- A machine name, jkl. After getting the name,
use the system program /sbin/linuxconf to run the
"Basic Host Information" command to set the name.
- An account for peterson, my normal user name.
- For mail, I would normally use "/bin/mail". However, there is
an increasing use of MIME mail types (images, html, ...), so it looks
like it would be easier to use a more graphical mail agent. Netscape
would be good -- I've used it before. But Netscape normally wants
mail to come form POP or IMAP servers, and with Linux, mail is being
delivered directly to my machine. There is a discussion at:
about something called "movemail" that should allow Netscape to use
the normal Unix mail spooling approach.
To make it easier, I set the permissions on /var/spool/mail to "sticky",
01777, and also made myself a member of the "mail" group.
Outgoing mail should go to smtp.austin.ibm.com
A mail problem -- some of my mail was being rejected by
netmail2.austin.ibm.com; turns out that it's user database
was not properly updated.
When I changed the name of my machine from arlab030 to lyle,
now it seems that mail is being rejected again, even though
my austin ID is email@example.com. I needed to
set up /etc/mail/local-host-names to include both names
and then stop/restart sendmail (/etc/init.d/sendmail restart).
Make my user ID the same as my DCE/DFS user ID -- 17803.
Larger and better fonts are available according to
Get some true type fonts from a Windows system, and put
them in /usr/local/share/fonts/ttf. Then make sure that
xfs is running. I had problems with the default use of
xfs and changed it to "daemon xfs -daemon" to start it
Set up larger fonts for most programs.
For larger fonts in emacs -- use the menu option under MULE,
Set Font/Fontset, then select courier 14.
Also we wanted to run NFS to export a file to another
system. NFS was not run by default. We used the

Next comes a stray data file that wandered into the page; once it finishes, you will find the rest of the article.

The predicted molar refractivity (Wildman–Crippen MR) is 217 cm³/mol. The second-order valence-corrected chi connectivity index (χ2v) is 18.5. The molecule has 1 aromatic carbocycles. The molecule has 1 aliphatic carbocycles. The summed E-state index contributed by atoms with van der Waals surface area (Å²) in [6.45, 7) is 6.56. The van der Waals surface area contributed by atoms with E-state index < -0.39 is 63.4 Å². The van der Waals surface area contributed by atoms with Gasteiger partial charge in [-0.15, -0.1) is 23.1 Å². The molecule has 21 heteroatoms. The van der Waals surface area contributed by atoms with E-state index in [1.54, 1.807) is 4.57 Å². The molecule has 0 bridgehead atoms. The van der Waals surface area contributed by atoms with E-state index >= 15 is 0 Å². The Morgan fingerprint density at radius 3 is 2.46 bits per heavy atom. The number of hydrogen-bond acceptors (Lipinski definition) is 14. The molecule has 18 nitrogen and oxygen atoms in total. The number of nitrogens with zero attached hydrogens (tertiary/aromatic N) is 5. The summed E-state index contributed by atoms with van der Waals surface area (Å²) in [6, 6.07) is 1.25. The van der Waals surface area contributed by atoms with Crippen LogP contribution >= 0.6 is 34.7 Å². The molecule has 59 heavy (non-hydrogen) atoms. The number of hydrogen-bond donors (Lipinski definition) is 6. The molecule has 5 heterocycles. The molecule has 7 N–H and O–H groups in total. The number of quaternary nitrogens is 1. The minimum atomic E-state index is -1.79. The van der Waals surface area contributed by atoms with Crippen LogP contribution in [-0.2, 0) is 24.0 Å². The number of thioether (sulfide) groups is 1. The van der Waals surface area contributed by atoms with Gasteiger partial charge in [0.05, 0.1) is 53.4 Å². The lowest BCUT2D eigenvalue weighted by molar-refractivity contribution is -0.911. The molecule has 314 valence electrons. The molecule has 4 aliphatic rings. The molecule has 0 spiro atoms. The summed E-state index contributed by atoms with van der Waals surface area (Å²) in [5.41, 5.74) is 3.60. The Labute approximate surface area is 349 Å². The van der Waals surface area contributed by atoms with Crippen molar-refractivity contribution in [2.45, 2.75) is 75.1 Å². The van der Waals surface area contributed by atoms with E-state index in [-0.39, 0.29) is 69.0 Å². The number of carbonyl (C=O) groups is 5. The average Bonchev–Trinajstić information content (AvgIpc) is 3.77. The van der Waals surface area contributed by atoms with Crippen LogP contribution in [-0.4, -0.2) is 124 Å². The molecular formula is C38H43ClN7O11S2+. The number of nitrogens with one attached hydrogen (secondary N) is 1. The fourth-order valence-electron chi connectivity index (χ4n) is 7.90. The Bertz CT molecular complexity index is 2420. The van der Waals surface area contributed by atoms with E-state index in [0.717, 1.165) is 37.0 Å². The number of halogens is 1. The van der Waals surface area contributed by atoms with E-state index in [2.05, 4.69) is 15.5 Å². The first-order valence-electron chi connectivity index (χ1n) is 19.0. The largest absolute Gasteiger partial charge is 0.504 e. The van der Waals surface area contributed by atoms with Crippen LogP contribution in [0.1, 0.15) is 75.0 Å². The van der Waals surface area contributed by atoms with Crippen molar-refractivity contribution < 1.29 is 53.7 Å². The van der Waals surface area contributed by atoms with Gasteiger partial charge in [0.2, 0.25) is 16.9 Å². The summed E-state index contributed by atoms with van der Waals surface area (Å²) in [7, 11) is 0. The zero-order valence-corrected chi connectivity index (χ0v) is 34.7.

"Runlevel Editor" that is available from "control-panel"
(/usr/bin/control-panel) to start up nfs at run levels
3, 4, and 5. This button runs /usr/bin/X11/tksysv,
which can be used to add or remove things from the
various runlevels. There is a file in
/usr/lib/tksysv/sysvinit.txt which describes
the runlevels and how things are started and stopped.
Once NFS is running, we can export our file. This can
be done thru linuxconf, which will create /etc/exports.
There seems to be a problem with AIX machines wanting
to use an NFS port that is "too high" for Linux, so it
is rejected as "insecure". Adding the "insecure" option
to /etc/exports gets around that:
From Pat Bohrer:
I ran across the web page below and thought it was useful. It shows
you how to set up a notes agent to forward your notes mail to unix. I
forward mine to firstname.lastname@example.org which goes to
popmail.austin.ibm.com. I can then look at it under Linux.
Double headed display on a Linux box. A new Matrox card will
support two different monitors. NOTE: Our experience says
that the monitors have to be exactly alike. (With different
monitors, the colors were wrong for the two monitors.)
Two web pages that were relevant:
Getting printing to work. Text. Postscript.
To order books, send a note to email@example.com; you
can check at cbmsi.com ,
or use Amazon .
To set the time, as root, use tick.uh.edu
(University of Houston)
by "rdate -s tick.uh.edu"
(Use Google to find "USNO stratum time servers")
To convert from postscript to gif (or maybe even pdf to gif),
use "gs" (ghostscript) to convert to jpeg (or maybe some
other format), and then xv to convert from jpeg to gif.
gs -sDEVICE=jpeg -r240x240 -sOutputFile=[output-file-name] [file].ps